James markets his fruit though FGA a fruit grower alliance with 15 grower members growing 63 varieties.


For more detailed information Visit FGA website


2024 Looking a further 10 years ahead, James anticipates more mechanisation, less labour input, higher yields; he speculates - 'will genetic modification become accepted and allow improved breeding?


James expects NO price inflation, so finding means of lowering costs and/or increasing productivity essential to survival.


Will growers use covers for increasing quality and yield in the same way Cherry Growers have embraced protected production. This may be the way forward for the high value 'Club Varieties' certainly James feels the growers who maximise 'ingenuity' e.g. 'be clever' will be the one's who prosper.


The English Apple Man comments:


Having spent a lifetime in the top fruit business and been fortunate to have tasted the 'good times' circa 40-50 years ago and suffered the depressing times when our industry came under immense pressure from imported fruit grown in climates more favourable for heavy cropping, it is an exciting time as our industry fights back with new varieties endowed with 'positive' yield and eating attributes.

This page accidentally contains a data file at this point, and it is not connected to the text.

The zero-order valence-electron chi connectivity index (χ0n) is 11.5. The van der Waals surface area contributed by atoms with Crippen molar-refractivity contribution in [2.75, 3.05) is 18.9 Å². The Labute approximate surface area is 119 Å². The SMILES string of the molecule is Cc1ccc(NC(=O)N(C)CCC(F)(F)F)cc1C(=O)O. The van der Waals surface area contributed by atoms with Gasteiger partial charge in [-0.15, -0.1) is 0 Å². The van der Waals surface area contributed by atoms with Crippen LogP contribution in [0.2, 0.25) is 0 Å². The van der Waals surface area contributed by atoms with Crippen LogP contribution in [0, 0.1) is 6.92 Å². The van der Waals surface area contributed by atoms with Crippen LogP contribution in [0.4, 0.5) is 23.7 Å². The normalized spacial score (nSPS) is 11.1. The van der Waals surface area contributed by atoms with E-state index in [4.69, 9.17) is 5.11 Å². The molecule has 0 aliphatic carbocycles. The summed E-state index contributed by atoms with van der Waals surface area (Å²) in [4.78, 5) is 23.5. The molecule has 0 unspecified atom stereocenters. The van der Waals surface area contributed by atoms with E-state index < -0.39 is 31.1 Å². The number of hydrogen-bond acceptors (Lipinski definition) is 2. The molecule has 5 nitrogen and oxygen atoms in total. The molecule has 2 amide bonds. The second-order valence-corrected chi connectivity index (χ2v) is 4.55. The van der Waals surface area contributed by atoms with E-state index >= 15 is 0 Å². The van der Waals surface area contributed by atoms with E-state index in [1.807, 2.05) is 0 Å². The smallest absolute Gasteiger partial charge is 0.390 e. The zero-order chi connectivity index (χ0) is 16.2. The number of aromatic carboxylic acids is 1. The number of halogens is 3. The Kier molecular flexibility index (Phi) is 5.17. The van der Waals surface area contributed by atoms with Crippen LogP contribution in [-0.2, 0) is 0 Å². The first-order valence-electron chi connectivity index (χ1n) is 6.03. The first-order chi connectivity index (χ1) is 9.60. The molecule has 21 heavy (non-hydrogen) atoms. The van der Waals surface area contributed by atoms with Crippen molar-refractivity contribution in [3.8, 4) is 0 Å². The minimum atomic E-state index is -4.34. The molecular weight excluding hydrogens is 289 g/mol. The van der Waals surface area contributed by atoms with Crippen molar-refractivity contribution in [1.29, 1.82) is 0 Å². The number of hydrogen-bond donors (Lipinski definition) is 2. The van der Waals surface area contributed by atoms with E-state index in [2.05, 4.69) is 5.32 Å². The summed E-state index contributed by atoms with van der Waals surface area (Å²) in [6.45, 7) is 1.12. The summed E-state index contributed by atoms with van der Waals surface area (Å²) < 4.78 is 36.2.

However, the most exciting aspect is the increase in young growers accepting the responsibility for taking their family businesses forward and acting as the driving force for re-establishing UK Top Fruit as THE consumers choice.


On Thursday I attended an HDC (Horticultural Development Company) meeting at East Malling Research on Top Fruit. 'More on that subject next week!


On my way home; the weather was beautiful, warm with blue sky sunshine and I managed to snap a few nice pictures of Apple Blossom on my way home.


Below - Red Love at East Malling


Red Love in bloom at East Malling ResearchRed Love in bloom at East Malling Research


Red Love in bloom at East Malling Research


Braeburn at Broadwater Farm


Braeburn in full bloom in West Kent


Braeburn in full bloom in West Kent


Next week The English Apple Man will report on The HDC Day at East Malling........


Take care


The English Apple Man